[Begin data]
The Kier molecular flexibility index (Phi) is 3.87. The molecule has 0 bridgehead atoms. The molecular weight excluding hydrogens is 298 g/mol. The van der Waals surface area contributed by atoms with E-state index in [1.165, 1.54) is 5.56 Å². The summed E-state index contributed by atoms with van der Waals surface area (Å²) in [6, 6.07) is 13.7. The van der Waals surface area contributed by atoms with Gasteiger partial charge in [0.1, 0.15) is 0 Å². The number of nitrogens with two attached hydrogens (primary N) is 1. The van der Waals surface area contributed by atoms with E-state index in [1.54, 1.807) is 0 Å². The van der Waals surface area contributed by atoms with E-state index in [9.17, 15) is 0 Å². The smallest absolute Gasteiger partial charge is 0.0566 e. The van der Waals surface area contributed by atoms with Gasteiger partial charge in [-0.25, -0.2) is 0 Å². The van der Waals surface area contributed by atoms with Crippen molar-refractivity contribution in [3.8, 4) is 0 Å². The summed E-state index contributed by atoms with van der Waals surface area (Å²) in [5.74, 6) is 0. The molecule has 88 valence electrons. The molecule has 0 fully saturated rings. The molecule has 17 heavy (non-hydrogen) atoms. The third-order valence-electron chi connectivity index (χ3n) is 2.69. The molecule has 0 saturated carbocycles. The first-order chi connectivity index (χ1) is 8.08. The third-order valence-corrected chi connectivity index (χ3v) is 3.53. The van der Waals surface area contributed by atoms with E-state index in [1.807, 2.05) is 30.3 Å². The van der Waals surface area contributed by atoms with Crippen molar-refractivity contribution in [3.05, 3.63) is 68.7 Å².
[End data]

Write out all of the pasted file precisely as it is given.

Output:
The Kier molecular flexibility index (Phi) is 3.87. The molecule has 0 bridgehead atoms. The molecular weight excluding hydrogens is 298 g/mol. The van der Waals surface area contributed by atoms with E-state index in [1.165, 1.54) is 5.56 Å². The summed E-state index contributed by atoms with van der Waals surface area (Å²) in [6, 6.07) is 13.7. The van der Waals surface area contributed by atoms with Gasteiger partial charge in [0.1, 0.15) is 0 Å². The number of nitrogens with two attached hydrogens (primary N) is 1. The van der Waals surface area contributed by atoms with E-state index in [1.54, 1.807) is 0 Å². The van der Waals surface area contributed by atoms with E-state index in [9.17, 15) is 0 Å². The smallest absolute Gasteiger partial charge is 0.0566 e. The van der Waals surface area contributed by atoms with Gasteiger partial charge in [-0.25, -0.2) is 0 Å². The van der Waals surface area contributed by atoms with Crippen molar-refractivity contribution in [3.8, 4) is 0 Å². The summed E-state index contributed by atoms with van der Waals surface area (Å²) in [5.74, 6) is 0. The molecule has 88 valence electrons. The molecule has 0 fully saturated rings. The molecule has 17 heavy (non-hydrogen) atoms. The third-order valence-electron chi connectivity index (χ3n) is 2.69. The molecule has 0 saturated carbocycles. The first-order chi connectivity index (χ1) is 8.08. The third-order valence-corrected chi connectivity index (χ3v) is 3.53. The van der Waals surface area contributed by atoms with E-state index in [1.807, 2.05) is 30.3 Å². The van der Waals surface area contributed by atoms with Crippen molar-refractivity contribution in [3.05, 3.63) is 68.7 Å².